In other words, a pika’s wellbeing may have more to do with the resources in its environment—like boulders and plants—than the traits it’s inherited. That’s almost like saying the quality of a cake is dictated more by the shape of the pan it’s baked in than the ingredients that went into it. Or, put in terms of human health, that a person’s longevity depends more on what shops are available in their neighborhood than the contents of their genome (sorry, 23andMe).
And it’s not at all what Smith and his 70 co-authors expected to find.
Smith and a handful of his colleagues—the self-described “pika brain trust”—have spent years trying to dissect the key factors that dictate pika survival in the wild. And most of them expected that this latest paper would simply confirm that evolution was the predominant force at play in the piecemeal disappearances of pika populations.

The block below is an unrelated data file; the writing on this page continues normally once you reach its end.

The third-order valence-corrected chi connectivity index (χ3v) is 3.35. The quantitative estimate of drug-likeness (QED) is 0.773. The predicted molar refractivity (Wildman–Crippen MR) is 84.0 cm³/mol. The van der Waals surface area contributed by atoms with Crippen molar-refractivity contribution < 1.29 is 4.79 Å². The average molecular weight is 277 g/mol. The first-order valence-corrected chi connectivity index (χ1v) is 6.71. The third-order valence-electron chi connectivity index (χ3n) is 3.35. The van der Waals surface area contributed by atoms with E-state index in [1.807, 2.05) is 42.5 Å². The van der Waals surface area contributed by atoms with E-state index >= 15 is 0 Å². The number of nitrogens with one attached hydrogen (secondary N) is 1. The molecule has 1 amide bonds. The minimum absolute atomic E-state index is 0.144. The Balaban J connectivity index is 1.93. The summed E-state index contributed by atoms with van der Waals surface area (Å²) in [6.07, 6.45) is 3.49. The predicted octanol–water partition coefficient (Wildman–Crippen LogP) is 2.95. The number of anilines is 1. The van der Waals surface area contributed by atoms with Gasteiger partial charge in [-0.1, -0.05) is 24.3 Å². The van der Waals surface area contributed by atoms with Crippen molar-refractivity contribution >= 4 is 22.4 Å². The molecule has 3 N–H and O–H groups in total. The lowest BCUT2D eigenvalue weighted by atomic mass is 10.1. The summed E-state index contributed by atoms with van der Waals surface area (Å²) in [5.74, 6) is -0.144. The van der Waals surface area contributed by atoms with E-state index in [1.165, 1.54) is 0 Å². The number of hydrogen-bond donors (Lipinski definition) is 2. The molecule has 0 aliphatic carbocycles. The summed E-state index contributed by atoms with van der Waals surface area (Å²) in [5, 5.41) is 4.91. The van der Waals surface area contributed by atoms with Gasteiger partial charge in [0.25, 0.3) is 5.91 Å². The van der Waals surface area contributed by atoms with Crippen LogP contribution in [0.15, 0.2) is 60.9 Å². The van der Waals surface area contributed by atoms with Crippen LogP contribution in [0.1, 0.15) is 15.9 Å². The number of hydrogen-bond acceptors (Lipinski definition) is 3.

There was, however, one skeptic among the bunch: United States Geological Survey ecologist Erik Beever. After spending the better part of 25 years chasing after the grapefruit-sized balls of floof, Beever had a nagging suspicion that there was more to the bigger pika picture than genetics alone. With so much variation in survival, he mused, there had to be some contribution from the creatures’ physical surroundings—that is, their ecological context.
The rest of the brain trust was dubious, Beever recalls. But he convinced his colleagues to humor him.